London: Designed for Healthy Living?

Since April 2012, public health in England has been re-organised. It is now led by Local Authorities through Local Health & Well-Being Boards (LHWBs), which are intended to bring together the NHS, public health and social care. So what does this mean? In theory, the same organisation now controls public health and the planning process. There should therefore be exciting opportunities to bring the two disciplines together to (for example) improve the standard of the public realm or to promote ‘active travel’.

Instead of the NHS ‘reactionary’ management to health-care can local authorities utilize their planning department and design preventative or even health-enhancing environments that negate the problem before it starts? Can ‘we’ (local authorities) commit to the logic of… more green space = improved air quality = reduced respiratory illness = reduced cost to health services.

Or can ‘we’ commit to… better cycle infrastructure = more people cycling = more active lifestyles = reduced health risks of inactivity and obesity = reduced cost to health services.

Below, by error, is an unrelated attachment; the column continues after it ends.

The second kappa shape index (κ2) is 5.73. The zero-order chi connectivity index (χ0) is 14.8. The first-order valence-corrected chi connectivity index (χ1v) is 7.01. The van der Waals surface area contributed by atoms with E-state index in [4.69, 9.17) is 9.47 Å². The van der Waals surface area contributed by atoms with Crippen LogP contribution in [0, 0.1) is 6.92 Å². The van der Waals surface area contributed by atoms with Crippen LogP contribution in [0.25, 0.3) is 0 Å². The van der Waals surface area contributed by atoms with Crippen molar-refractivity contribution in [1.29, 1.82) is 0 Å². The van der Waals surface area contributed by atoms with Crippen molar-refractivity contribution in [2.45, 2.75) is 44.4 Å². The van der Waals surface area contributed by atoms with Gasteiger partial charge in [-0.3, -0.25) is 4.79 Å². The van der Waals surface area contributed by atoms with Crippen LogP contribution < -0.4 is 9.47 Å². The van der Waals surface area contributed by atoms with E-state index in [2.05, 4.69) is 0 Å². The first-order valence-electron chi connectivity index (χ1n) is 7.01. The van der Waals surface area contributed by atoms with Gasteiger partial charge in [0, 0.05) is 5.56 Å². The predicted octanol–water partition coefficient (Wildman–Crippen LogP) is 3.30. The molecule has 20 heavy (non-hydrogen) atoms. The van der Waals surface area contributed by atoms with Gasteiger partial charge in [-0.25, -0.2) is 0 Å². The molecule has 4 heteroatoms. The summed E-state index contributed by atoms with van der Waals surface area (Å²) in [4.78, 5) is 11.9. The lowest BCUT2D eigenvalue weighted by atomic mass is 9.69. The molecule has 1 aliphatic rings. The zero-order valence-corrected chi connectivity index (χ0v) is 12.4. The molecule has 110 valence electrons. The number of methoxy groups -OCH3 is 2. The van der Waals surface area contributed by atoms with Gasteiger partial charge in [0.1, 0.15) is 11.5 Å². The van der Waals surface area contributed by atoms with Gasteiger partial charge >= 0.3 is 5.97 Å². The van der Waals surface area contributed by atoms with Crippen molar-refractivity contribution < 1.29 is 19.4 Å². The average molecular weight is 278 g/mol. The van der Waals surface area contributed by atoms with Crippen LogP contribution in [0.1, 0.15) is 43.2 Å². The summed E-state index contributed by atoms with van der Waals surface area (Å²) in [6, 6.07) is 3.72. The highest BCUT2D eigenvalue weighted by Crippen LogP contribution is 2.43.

Over 97% of our public poll this month (205 entries) believe that well designed spaces effect positively on their mental well-being.

With Local Authority powers across planning and public-health, now more then ever, we can design for healthy living… so why aren’t we? Open-City debates just this –  ‘London: Designed for Healthy Living?’ at our inaugral Green Debate in partnership with the London School of Economics next Tuesday 16 September. Read more here –